Master Eco-Plan to Transform NY

Master Eco-Plan to Transform NY | Business Facilities - Area Economic Development, Site Selection & Workforce Solutions
TechCity, a 260-acre site located mid-way between New York City and Albany, New York, envisions a mixed-use eco-village where people can live, work and play in the Hudson Valley region.

Master Eco-Plan to Transform NY


Master Eco-Plan to Transform NY

A new master plan for TechCity, a 260-acre site located mid-way between New York City and Albany, New York, envisions a mixed use eco-village that is a model for green development where people can live, work and play – a true showcase for the future economic development of the Hudson Valley region.

The plan would transform this former 2.5 million square foot manufacturing property, loaded with infrastructure for water and energy, and which is currently the home to Bank of America and several other tenants in the renewable energy, technology and telecommunications fields, around a design that modernizes the property while preserving open space and natural areas. The new design includes a system of sidewalks, landscaped spaces, covered parking and the use of new urbanism principles in the layout of a mixed use neighborhood, with a combination of office, industrial, retail, residential and recreational components – along with work force education in areas of green collar and renewable energy,

The master plan anticipates the creation of 2,200 construction jobs in the build out and fit up along with 3,860 permanent new green collar industrial, office, educational and retail jobs. TechCity will be transformed into a 21st century sustainable development through the re-use of former industrial buildings, the installation of clean energy systems including solar panels and green roofs on the property’s existing large-area, flat roofs.

Alan Ginsberg, Owner and Chairman of TechCity, said, “We want to make TechCity into a national model for large-scale mixed use green development. Our plans include the extensive use of solar and other alternative forms of renewable energy, and the attraction of companies that produce advanced green products and green collar jobs.”

TechCity, located in Ulster County, New York, is in a rural community surrounded by higher educational institutions with an abundant, qualified work force in the Hudson Valley at the foot of the Catskill Mountains. At the same time, this community is at the heart of a densely populated highway and rail corridor that spans from Montreal to Philadelphia and Baltimore, north to south; and from Cleveland to Boston, east to west.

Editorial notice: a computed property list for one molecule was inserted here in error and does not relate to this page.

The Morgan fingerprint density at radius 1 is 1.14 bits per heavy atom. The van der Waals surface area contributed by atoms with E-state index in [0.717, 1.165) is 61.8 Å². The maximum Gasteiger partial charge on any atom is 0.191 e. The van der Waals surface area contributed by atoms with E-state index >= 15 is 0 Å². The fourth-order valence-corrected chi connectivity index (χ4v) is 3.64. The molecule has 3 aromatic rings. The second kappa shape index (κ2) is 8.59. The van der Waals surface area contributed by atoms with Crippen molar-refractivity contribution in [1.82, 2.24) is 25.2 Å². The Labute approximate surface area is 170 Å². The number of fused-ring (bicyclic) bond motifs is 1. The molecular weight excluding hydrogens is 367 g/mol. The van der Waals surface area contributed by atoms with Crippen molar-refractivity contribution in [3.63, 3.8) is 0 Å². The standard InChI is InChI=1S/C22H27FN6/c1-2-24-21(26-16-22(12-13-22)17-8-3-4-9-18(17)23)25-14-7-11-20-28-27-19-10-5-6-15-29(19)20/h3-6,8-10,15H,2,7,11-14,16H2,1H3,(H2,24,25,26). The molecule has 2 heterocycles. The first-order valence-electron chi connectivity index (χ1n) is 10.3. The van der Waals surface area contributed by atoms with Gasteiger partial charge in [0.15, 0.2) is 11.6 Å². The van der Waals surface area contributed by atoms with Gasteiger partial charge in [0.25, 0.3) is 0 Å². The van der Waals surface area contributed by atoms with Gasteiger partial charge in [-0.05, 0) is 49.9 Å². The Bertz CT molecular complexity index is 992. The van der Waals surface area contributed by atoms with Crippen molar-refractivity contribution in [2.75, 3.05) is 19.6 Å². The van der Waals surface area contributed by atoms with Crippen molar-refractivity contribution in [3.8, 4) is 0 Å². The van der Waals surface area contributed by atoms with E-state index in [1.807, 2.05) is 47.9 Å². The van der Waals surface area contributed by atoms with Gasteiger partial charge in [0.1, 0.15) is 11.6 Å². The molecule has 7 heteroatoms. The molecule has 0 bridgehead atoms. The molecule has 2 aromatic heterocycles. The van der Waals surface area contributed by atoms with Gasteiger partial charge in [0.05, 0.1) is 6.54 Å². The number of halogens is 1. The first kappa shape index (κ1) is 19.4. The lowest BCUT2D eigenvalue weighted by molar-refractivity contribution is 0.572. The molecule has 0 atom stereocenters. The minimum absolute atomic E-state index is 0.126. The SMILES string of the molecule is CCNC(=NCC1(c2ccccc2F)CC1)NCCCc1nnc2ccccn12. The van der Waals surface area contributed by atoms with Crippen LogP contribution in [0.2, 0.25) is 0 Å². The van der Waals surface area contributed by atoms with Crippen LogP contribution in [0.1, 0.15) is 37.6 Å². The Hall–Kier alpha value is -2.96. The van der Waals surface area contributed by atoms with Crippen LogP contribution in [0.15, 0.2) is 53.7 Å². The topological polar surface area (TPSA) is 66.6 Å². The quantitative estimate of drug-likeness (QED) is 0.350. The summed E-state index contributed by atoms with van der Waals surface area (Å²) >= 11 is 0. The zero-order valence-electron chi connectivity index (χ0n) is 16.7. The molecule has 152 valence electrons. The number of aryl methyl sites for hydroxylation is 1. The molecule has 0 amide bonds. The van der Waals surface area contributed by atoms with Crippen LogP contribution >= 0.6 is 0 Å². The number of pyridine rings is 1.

At present, the Town of Ulster is the lead agency for TechCity’s State Environmental Quality Review (SEQR) process, a key initial step in the redevelopment process. Mr. Ginsberg said, “With the Town government as our lead agency, we look forward to a full generic environmental review. The Town has also agreed to an expedited approval process for future build-outs, which makes TechCity a prime, shovel-ready site.”

Today, TechCity comprises 27 low-rise buildings, many of which have no street frontage. The master plan calls for the selective demolition of obsolete buildings and the creation of a new set of internal roads designed to provide each remaining building with a new image, access to convenient centralized parking and a “front door” address to enhance a tenant’s image and marketability. Overall, the building gross floor area will be approximately 2 million square feet of mixed-use development.

One major step is already complete. TechCity has shut down the site’s outmoded, oil-burning central utility plant. The closed plant, which had annually emitted 100 tons of airborne pollutants when Mr. Ginsberg purchased TechCity, has been replaced by individual, very low emission, gas-fired rooftop units in occupied buildings.

In addition, TechCity has taken steps to reduce its consumption of electricity from the region’s power grid, cutting its usage back from 9.1 million kilowatt hours (kWh) in 2006 to 5.8 million kWh in 2008 – a 36 percent reduction made possible by energy efficiencies.

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